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Boxwood Blues

Armed with the word for boxwood in Japanese, tsugezai, I started doing some research on the Internet to see if there was a convenient place to buy some panels to draw on. Shogi tiles are made of boxwood, as are traditional wooden combs, so I figured it might not be too hard to locate. But nothing on the web pointed to a lumber yard selling boxwood planks.

So I went off to Tokyu Hands, the popular and vast DIY/art supply/trendy homeware store. They seem to have everything you could ever want, until you want something specific. I poked around the exotic woods section for a while before asking someone about tsugezai. He led me over to a small heap of mug-sized logs. Tsugezai, but not in the format I needed. Still, it gave me a chance to see and feel it.

Boxwood is very dense. It is fine grained, heavy and almost waxy along its cut edge. What could substitute for that? I decided to buy a variety of small wood planks marketed as "postcards" until I can get my hands on some proper boxwood.

Walnut is dark wood with a fine grain. It feels quite smooth and I when I press a thumbnail hard across it, it makes only a slight indentation in the wood.

Oregon pine has a large uneven grain, almost lumpy. It dents easily when I run a thumbnail across it. Not suitable for drawing, I think.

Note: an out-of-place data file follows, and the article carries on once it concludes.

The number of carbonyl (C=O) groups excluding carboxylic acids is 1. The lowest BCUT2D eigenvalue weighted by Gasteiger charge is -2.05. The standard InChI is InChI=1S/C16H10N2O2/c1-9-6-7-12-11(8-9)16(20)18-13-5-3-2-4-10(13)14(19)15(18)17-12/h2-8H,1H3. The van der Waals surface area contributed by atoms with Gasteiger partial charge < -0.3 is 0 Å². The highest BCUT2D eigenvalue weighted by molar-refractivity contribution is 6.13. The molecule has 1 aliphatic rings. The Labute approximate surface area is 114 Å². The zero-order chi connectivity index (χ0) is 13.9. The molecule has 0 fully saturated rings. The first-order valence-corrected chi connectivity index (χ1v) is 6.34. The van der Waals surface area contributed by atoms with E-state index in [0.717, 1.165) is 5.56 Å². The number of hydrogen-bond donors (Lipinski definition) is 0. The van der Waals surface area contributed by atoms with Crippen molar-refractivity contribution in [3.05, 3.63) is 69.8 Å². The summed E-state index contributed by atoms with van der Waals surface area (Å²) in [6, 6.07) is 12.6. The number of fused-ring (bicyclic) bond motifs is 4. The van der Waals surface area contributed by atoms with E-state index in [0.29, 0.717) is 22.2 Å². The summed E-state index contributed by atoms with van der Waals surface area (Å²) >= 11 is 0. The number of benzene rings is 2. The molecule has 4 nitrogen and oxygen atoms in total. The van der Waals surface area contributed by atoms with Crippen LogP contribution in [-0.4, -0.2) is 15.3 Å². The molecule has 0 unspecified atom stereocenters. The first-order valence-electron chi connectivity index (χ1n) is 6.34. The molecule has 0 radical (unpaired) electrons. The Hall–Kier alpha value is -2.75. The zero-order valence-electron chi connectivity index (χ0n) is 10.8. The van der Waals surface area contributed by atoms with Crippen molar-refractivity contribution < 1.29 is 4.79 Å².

Japanese cherry, sakura, is commonly used for carving woodblock prints. It is finely grained, heavier than any of the other woods I have and does not impress easily with a thumbnail. I think this one will work best, so I bought a larger piece of it as well.

Elm, called nire in Japanese, alternates narrow bands of hard and soft woods. Even milled, it's a bit rough to the touch and rather soft.

Japanese horse chestnut, tochi, is very pale with a fine grain the has a watered silk-like pattern. It does not pass the thumbnail test - too soft to draw on.

I will continue to look for boxwood, but in the meantime, will begin to prepare the sakura and walnut boards by watering and polishing them with cuttlebone powder.


  • 01. Drawing
  • 02. Colors
  • 03. Fresco
  • 04. Oil Painting
  • 05. Adhesives
  • 06. Panels
  • 07. Gilding
  • 08. Mordants
  • 09. Varnishing
  • 10. Illuminating
  • 11. Cloth
  • 12. Glass
  • 13. Mosaic
  • 14. Miscellaneous
  • 15. Casting
  • Contemporary notes
  • Renaissance notes